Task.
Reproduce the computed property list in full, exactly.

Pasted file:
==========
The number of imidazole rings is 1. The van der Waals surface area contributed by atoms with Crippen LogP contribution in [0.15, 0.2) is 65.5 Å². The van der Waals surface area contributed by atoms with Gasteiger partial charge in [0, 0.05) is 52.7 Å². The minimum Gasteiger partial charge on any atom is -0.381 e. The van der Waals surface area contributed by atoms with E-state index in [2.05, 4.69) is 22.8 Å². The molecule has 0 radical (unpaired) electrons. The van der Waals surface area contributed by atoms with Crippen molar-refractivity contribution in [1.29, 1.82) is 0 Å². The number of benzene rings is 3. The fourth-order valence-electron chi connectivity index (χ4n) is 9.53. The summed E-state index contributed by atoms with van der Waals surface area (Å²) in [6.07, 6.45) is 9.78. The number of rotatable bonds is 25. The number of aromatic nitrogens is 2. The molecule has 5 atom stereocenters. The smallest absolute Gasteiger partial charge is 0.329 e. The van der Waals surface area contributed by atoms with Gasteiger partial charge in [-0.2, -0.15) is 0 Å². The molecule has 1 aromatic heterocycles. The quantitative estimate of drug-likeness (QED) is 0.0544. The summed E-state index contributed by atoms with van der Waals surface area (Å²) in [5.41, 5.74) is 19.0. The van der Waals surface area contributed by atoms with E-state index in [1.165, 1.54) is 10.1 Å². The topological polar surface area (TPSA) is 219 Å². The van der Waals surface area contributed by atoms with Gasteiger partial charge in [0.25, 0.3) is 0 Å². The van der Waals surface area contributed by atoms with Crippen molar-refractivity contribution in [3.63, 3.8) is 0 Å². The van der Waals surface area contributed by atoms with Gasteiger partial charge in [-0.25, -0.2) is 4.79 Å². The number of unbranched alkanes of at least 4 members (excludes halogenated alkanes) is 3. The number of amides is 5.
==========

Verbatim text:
The number of imidazole rings is 1. The van der Waals surface area contributed by atoms with Crippen LogP contribution in [0.15, 0.2) is 65.5 Å². The van der Waals surface area contributed by atoms with Gasteiger partial charge in [0, 0.05) is 52.7 Å². The minimum Gasteiger partial charge on any atom is -0.381 e. The van der Waals surface area contributed by atoms with E-state index in [2.05, 4.69) is 22.8 Å². The molecule has 0 radical (unpaired) electrons. The van der Waals surface area contributed by atoms with Crippen molar-refractivity contribution in [1.29, 1.82) is 0 Å². The number of benzene rings is 3. The fourth-order valence-electron chi connectivity index (χ4n) is 9.53. The summed E-state index contributed by atoms with van der Waals surface area (Å²) in [6.07, 6.45) is 9.78. The number of rotatable bonds is 25. The number of aromatic nitrogens is 2. The molecule has 5 atom stereocenters. The smallest absolute Gasteiger partial charge is 0.329 e. The van der Waals surface area contributed by atoms with Gasteiger partial charge in [-0.2, -0.15) is 0 Å². The molecule has 1 aromatic heterocycles. The quantitative estimate of drug-likeness (QED) is 0.0544. The summed E-state index contributed by atoms with van der Waals surface area (Å²) in [5.41, 5.74) is 19.0. The van der Waals surface area contributed by atoms with E-state index in [1.165, 1.54) is 10.1 Å². The topological polar surface area (TPSA) is 219 Å². The van der Waals surface area contributed by atoms with Gasteiger partial charge in [0.25, 0.3) is 0 Å². The van der Waals surface area contributed by atoms with Crippen molar-refractivity contribution in [3.63, 3.8) is 0 Å². The van der Waals surface area contributed by atoms with Gasteiger partial charge in [-0.25, -0.2) is 4.79 Å². The number of unbranched alkanes of at least 4 members (excludes halogenated alkanes) is 3. The number of amides is 5.